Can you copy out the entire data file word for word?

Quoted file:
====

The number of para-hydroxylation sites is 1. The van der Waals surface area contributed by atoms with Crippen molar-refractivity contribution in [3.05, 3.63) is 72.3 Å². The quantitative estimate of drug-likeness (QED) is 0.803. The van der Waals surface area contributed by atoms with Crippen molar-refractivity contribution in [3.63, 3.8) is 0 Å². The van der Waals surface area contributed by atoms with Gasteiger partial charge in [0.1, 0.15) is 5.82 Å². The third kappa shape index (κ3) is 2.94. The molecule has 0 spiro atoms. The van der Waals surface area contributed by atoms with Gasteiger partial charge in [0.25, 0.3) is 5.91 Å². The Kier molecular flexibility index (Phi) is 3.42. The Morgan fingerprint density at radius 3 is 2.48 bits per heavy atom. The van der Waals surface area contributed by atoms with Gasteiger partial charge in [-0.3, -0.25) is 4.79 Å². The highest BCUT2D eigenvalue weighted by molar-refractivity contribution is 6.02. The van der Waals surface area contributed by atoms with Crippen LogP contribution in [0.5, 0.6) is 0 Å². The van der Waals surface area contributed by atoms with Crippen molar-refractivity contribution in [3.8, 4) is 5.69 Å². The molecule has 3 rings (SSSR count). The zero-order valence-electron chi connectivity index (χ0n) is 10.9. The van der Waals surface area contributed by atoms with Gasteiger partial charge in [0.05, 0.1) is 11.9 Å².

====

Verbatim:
The number of para-hydroxylation sites is 1. The van der Waals surface area contributed by atoms with Crippen molar-refractivity contribution in [3.05, 3.63) is 72.3 Å². The quantitative estimate of drug-likeness (QED) is 0.803. The van der Waals surface area contributed by atoms with Crippen molar-refractivity contribution in [3.63, 3.8) is 0 Å². The van der Waals surface area contributed by atoms with Gasteiger partial charge in [0.1, 0.15) is 5.82 Å². The third kappa shape index (κ3) is 2.94. The molecule has 0 spiro atoms. The van der Waals surface area contributed by atoms with Gasteiger partial charge in [0.25, 0.3) is 5.91 Å². The Kier molecular flexibility index (Phi) is 3.42. The Morgan fingerprint density at radius 3 is 2.48 bits per heavy atom. The van der Waals surface area contributed by atoms with Gasteiger partial charge in [-0.3, -0.25) is 4.79 Å². The highest BCUT2D eigenvalue weighted by molar-refractivity contribution is 6.02. The van der Waals surface area contributed by atoms with Crippen LogP contribution in [0.5, 0.6) is 0 Å². The van der Waals surface area contributed by atoms with Crippen molar-refractivity contribution in [3.8, 4) is 5.69 Å². The molecule has 3 rings (SSSR count). The zero-order valence-electron chi connectivity index (χ0n) is 10.9. The van der Waals surface area contributed by atoms with Gasteiger partial charge in [0.05, 0.1) is 11.9 Å².